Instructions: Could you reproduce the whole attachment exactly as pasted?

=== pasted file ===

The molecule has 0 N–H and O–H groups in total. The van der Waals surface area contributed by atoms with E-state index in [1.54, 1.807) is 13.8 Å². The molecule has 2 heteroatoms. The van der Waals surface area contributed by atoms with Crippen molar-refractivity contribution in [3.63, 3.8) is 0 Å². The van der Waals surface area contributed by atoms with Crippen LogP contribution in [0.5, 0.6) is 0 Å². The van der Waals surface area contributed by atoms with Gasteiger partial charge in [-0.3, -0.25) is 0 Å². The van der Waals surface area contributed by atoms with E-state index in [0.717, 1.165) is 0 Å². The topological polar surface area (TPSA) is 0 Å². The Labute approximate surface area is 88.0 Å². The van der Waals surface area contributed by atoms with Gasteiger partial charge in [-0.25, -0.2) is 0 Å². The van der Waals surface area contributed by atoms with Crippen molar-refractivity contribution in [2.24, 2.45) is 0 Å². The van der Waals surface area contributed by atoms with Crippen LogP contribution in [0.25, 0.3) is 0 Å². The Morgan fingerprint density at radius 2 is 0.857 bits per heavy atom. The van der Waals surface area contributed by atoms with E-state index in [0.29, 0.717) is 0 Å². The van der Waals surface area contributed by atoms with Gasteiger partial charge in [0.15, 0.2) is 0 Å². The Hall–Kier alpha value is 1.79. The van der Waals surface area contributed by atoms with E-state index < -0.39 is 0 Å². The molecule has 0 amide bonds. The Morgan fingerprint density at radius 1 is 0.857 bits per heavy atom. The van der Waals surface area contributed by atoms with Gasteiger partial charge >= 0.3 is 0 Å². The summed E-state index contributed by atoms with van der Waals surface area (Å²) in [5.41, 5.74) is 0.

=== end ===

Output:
The molecule has 0 N–H and O–H groups in total. The van der Waals surface area contributed by atoms with E-state index in [1.54, 1.807) is 13.8 Å². The molecule has 2 heteroatoms. The van der Waals surface area contributed by atoms with Crippen molar-refractivity contribution in [3.63, 3.8) is 0 Å². The van der Waals surface area contributed by atoms with Crippen LogP contribution in [0.5, 0.6) is 0 Å². The van der Waals surface area contributed by atoms with Gasteiger partial charge in [-0.3, -0.25) is 0 Å². The van der Waals surface area contributed by atoms with E-state index in [0.717, 1.165) is 0 Å². The topological polar surface area (TPSA) is 0 Å². The Labute approximate surface area is 88.0 Å². The van der Waals surface area contributed by atoms with Gasteiger partial charge in [-0.25, -0.2) is 0 Å². The van der Waals surface area contributed by atoms with Crippen molar-refractivity contribution in [2.24, 2.45) is 0 Å². The van der Waals surface area contributed by atoms with Crippen LogP contribution in [0.25, 0.3) is 0 Å². The Morgan fingerprint density at radius 2 is 0.857 bits per heavy atom. The van der Waals surface area contributed by atoms with E-state index in [0.29, 0.717) is 0 Å². The van der Waals surface area contributed by atoms with Gasteiger partial charge in [0.15, 0.2) is 0 Å². The Hall–Kier alpha value is 1.79. The van der Waals surface area contributed by atoms with E-state index < -0.39 is 0 Å². The molecule has 0 amide bonds. The Morgan fingerprint density at radius 1 is 0.857 bits per heavy atom. The van der Waals surface area contributed by atoms with Gasteiger partial charge >= 0.3 is 0 Å². The summed E-state index contributed by atoms with van der Waals surface area (Å²) in [5.41, 5.74) is 0.